In FDA v. Alliance for Hippocratic Medicine, the Court will determine whether the FDA can set science-based policies governing access to mifepristone, a medication used for abortion. This case arose from a claim by antiabortion medical organizations and several physicians that caring for people who have complications after taking mifepristone would harm their consciences, a claim that was endorsed by lower-court judges who purported to undertake their own assessment of the health risks associated with the drug.3,4

The case comes in the shadow of the Court’s decision in Dobbs v. Jackson Women’s Health Organization
(2022), in which the majority not only abandoned the right to abortion established in Roe v. Wade after nearly 50 years but also criticized the Roe Court for considering evidence about abortion’s relevance to women’s health.5 The Court could now rule that the claim of moral injury does not provide the basis for standing to attempt to upend the FDA’s regulatory oversight and, in the process of preserving access to mifepristone, demonstrate respect for the nonpartisan expertise of career government scientists.

Responsibility for protecting the health and safety of the public has long rested with states, Congress, and federal agencies. The current Supreme Court, however, is erecting substantial obstacles to their efforts to fight the scourges of the 21st century. What the Court does next could have profound consequences for public health, medicine, and the public good.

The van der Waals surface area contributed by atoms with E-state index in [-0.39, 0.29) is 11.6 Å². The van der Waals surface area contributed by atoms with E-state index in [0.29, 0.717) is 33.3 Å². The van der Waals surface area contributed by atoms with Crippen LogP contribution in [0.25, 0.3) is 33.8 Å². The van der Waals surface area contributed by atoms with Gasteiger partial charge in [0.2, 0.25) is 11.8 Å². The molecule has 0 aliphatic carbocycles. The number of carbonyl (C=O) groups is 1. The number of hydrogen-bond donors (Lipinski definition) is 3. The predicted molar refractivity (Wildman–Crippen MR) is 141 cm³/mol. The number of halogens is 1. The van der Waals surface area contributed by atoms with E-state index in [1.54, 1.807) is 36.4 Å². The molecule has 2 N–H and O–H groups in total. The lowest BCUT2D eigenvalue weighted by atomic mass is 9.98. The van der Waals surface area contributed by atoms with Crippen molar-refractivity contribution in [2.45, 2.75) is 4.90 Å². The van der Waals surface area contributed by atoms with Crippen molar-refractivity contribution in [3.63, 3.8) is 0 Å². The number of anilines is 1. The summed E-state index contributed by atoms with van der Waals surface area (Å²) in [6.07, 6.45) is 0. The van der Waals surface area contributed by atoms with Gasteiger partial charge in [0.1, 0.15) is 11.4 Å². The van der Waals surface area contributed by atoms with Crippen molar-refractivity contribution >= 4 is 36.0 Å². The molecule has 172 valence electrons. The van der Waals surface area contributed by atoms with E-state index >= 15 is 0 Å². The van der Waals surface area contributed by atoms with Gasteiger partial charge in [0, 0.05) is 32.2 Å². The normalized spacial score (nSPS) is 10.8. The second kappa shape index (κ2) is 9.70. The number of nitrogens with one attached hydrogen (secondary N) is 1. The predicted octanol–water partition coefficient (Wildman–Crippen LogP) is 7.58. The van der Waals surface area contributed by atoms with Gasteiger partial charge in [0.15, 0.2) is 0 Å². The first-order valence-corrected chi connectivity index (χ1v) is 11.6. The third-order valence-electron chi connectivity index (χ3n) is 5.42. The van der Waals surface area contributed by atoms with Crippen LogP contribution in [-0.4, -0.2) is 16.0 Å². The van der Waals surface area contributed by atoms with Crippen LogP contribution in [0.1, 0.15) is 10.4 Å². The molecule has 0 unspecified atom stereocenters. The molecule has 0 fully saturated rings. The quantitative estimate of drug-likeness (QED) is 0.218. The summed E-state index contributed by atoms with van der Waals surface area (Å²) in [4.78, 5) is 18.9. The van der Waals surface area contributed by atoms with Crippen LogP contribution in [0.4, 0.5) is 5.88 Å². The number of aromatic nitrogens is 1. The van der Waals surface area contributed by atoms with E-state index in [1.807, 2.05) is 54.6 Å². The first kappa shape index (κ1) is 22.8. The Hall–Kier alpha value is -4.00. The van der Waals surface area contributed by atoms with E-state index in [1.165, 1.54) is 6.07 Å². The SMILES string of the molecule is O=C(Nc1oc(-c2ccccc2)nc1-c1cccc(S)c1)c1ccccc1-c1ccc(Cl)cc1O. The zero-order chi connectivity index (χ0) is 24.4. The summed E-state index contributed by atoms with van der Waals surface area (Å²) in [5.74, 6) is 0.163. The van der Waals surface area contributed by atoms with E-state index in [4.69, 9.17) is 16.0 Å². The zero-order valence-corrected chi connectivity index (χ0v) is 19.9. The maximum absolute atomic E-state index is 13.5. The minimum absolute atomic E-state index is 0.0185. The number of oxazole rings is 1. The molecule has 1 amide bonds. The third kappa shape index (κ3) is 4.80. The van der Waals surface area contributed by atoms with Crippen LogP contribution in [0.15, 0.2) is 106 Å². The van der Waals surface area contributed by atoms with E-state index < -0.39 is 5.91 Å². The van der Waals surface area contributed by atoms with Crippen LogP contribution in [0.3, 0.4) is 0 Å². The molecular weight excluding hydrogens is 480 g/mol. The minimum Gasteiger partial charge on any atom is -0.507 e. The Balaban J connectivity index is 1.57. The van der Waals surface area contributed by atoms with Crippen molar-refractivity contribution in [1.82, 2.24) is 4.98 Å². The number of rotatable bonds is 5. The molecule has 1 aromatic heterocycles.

From the Department of Health Policy and Management, Johns Hopkins Bloomberg School of Public Health, Baltimore (J.M.S.); and the O’Neill Institute for National and Global Health Law, Georgetown University Law Center, Washington, DC (L.O.G.). This article was published on April 24, 2024, at

  1. Ruane ME. Yellow fever led half of Philadelphians to flee the city. Ten percent of the residents still died. Washington Post. April 4, 2020 (
    history/2020/04/04/yellow-fever-led-half -philadelphians-flee-city-ten-percent -residents-still-died/).
  2. Zeoli AM, McCourt A, Buggs S, Frattaroli S, Lilley D, Webster DW. Analysis of the strength of legal firearms restrictions for perpetrators of domestic violence and their associations with intimate partner homicide. Am J Epidemiol 2018;187:2365-71.
  3. Watson K. A physician attack on the FDA — will the Supreme Court reduce access to mifepristone? N Engl J Med 2024;390:563-7.
  4. Wadman M. What’s at stake for science in ‘abortion pill’ case. Science 2024;383: 689-90.
  5. Auerbach JN, Sharfstein JM. The Supreme Court’s new direction and the public’s health. JAMA Health Forum 2022;3(7): e222978. DOI: 10.1056/NEJMp24036